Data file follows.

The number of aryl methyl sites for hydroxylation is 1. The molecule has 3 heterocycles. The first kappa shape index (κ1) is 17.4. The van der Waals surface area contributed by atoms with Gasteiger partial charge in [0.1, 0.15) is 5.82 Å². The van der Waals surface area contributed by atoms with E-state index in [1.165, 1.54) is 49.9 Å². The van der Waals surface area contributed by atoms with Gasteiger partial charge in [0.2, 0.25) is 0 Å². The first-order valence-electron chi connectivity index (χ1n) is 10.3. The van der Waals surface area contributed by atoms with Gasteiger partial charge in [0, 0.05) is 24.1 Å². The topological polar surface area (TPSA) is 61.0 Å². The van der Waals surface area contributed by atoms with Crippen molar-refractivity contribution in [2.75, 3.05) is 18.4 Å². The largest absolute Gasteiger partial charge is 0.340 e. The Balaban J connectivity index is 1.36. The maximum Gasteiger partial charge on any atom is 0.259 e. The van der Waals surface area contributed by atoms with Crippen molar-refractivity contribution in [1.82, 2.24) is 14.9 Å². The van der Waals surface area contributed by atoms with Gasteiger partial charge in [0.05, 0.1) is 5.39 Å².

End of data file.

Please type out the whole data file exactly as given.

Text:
The number of aryl methyl sites for hydroxylation is 1. The molecule has 3 heterocycles. The first kappa shape index (κ1) is 17.4. The van der Waals surface area contributed by atoms with Gasteiger partial charge in [0.1, 0.15) is 5.82 Å². The van der Waals surface area contributed by atoms with E-state index in [1.165, 1.54) is 49.9 Å². The van der Waals surface area contributed by atoms with Gasteiger partial charge in [0.2, 0.25) is 0 Å². The first-order valence-electron chi connectivity index (χ1n) is 10.3. The van der Waals surface area contributed by atoms with Gasteiger partial charge in [0, 0.05) is 24.1 Å². The topological polar surface area (TPSA) is 61.0 Å². The van der Waals surface area contributed by atoms with Crippen molar-refractivity contribution in [2.75, 3.05) is 18.4 Å². The largest absolute Gasteiger partial charge is 0.340 e. The Balaban J connectivity index is 1.36. The maximum Gasteiger partial charge on any atom is 0.259 e. The van der Waals surface area contributed by atoms with Crippen molar-refractivity contribution in [1.82, 2.24) is 14.9 Å². The van der Waals surface area contributed by atoms with Gasteiger partial charge in [0.05, 0.1) is 5.39 Å².